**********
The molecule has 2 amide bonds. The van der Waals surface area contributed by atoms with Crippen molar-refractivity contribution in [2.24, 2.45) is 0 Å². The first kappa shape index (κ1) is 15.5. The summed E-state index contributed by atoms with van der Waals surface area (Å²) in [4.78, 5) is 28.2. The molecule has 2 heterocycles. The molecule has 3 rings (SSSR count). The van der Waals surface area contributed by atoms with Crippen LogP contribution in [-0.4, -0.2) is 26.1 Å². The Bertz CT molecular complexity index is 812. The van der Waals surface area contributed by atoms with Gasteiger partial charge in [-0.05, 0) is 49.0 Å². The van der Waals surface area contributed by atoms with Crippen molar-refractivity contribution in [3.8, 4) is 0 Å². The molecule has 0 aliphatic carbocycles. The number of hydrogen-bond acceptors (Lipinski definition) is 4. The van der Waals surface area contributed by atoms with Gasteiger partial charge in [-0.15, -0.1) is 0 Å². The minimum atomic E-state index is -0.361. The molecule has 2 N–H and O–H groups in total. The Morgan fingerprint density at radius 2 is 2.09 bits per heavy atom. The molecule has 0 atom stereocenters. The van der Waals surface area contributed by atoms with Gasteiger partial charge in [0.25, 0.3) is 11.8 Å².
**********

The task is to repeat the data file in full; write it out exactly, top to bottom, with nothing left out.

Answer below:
The molecule has 2 amide bonds. The van der Waals surface area contributed by atoms with Crippen molar-refractivity contribution in [2.24, 2.45) is 0 Å². The first kappa shape index (κ1) is 15.5. The summed E-state index contributed by atoms with van der Waals surface area (Å²) in [4.78, 5) is 28.2. The molecule has 2 heterocycles. The molecule has 3 rings (SSSR count). The van der Waals surface area contributed by atoms with Crippen LogP contribution in [-0.4, -0.2) is 26.1 Å². The Bertz CT molecular complexity index is 812. The van der Waals surface area contributed by atoms with Gasteiger partial charge in [-0.05, 0) is 49.0 Å². The van der Waals surface area contributed by atoms with Crippen molar-refractivity contribution in [3.8, 4) is 0 Å². The molecule has 0 aliphatic carbocycles. The number of hydrogen-bond acceptors (Lipinski definition) is 4. The van der Waals surface area contributed by atoms with Gasteiger partial charge in [-0.15, -0.1) is 0 Å². The minimum atomic E-state index is -0.361. The molecule has 2 N–H and O–H groups in total. The Morgan fingerprint density at radius 2 is 2.09 bits per heavy atom. The molecule has 0 atom stereocenters. The van der Waals surface area contributed by atoms with Gasteiger partial charge in [0.25, 0.3) is 11.8 Å².